If there is a world record for singing a song the most consecutive days in a row without getting any better at said song, I would be in the Guinness Book. Every night at bedtime my daughter requests “Somewhere Over the Rainbow,” which her mother sings beautifully. Yet every night, I give it the old college try, and fail. No one ever taught me the right words or right notes, so I’m doing an impression of my wife in 2019 mixed with Judy Garland from a 1939 movie which I last saw in 1989.
I’m the Cal Ripken of disappointing bedtime songs. A baseball announcer would say, “Now coming up to the plate in his 2,633rd consecutive bed time—he’s hitting zero out of one thousand, and I’ll be honest, I’m not sure why they keep putting him in the game—Daddy!”
One night, my daughter wasn’t listening to a single word we said in our steady march to bedtime. In a last ditch effort, my wife picked up a stuffed Minnie Mouse doll and in a pitch perfect impersonation said, “Will you show me how you brush your teeth?” Immediately, my daughter perked up. “Of course I can show you.” She took Minnie into the bathroom and taught her the whole bedtime routine she had spent an hour arguing with us about.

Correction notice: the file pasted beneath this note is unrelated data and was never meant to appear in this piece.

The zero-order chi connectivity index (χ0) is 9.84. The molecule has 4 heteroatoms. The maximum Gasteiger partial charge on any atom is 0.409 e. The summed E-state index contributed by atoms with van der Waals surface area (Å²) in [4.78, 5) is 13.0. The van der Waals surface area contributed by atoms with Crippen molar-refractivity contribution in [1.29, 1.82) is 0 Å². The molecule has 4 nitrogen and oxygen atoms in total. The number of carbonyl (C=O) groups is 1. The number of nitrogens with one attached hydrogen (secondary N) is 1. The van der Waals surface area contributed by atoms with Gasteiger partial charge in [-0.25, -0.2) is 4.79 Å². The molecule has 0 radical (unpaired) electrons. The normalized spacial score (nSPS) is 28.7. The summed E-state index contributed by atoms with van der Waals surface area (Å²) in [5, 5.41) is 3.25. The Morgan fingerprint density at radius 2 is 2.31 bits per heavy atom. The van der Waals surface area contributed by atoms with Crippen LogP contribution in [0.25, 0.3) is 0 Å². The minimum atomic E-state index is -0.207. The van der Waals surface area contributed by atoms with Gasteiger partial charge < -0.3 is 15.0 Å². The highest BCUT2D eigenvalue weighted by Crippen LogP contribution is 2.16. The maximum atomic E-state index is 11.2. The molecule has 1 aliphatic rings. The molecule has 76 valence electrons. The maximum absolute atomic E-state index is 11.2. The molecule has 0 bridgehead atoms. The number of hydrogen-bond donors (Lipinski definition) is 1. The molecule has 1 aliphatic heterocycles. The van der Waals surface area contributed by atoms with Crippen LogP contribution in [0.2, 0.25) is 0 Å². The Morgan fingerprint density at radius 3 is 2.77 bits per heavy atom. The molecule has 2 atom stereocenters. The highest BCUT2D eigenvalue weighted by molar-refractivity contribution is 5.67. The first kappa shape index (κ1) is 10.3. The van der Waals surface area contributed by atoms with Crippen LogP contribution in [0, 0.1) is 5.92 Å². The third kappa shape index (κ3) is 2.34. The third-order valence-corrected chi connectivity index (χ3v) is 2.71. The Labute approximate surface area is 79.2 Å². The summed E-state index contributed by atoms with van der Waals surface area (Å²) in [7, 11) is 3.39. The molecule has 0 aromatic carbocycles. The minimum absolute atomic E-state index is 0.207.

It was a genius move by my wife, who stole the educational trick from one of my daughter’s favorite shows, Elmo’s World, where Elmo Monster has kids teach each other to do normal things like wash their hands and cut food. Muppets are wise. Ignore them to your detriment.
The Minnie voice had a shelf life, so when it stopped being effective, I had to improvise. It was the weeks before Thanksgiving so I said I was Thanksgiving Monster and asked her to teach me her bedtime routine. She was excited at the new bedtime partner and jumped to teach him. She peppered him with questions like, “What do Thanksgiving Monsters eat?” The Monster replied: “Sticks and mud, isn’t that what you eat?” She was amused and soon after, peacefully sleeping.
But once Thanksgiving came and went, she no longer took interest in a Thanksgiving Monster. So I shifted to a more generic Monster. A Monster for all seasons. I called him Donny Monster. My daughter and Donny Monster got along really well. Maybe too well.
It was the week of my birthday and she wanted Donny Monster’s help to draw an invitation for Donny Monster to come to my (Daddy’s) birthday party. It was a real snake-eating-its-tail situation. She explained to Donny Monster (me) what Daddy (also me) looks like. I want to clarify that it wasn’t a Birthday Card for me (Daddy) but rather an invitation for Donny Monster to come to my party. Essentially, my daughter preferred a fictional character I play to her actual dad (me).
One night as I acted out the character of Donny Monster my daughter got quiet. Solemn. “Donny Monster, my Dad is gone.” This was news to me, her present Dad. “My Dad is dead.” Also, news to me, her living Dad. “Will you be my new Dad?” My portrayal of a fictional nighttime routine Monster was so convincing I lowered my daytime approval rating. I acted myself out of a job.
But as my daughter drifted off to sleep, I could think of worse ways to spend my life. I put together a nighttime snack of sticks and mud and settled in for the night.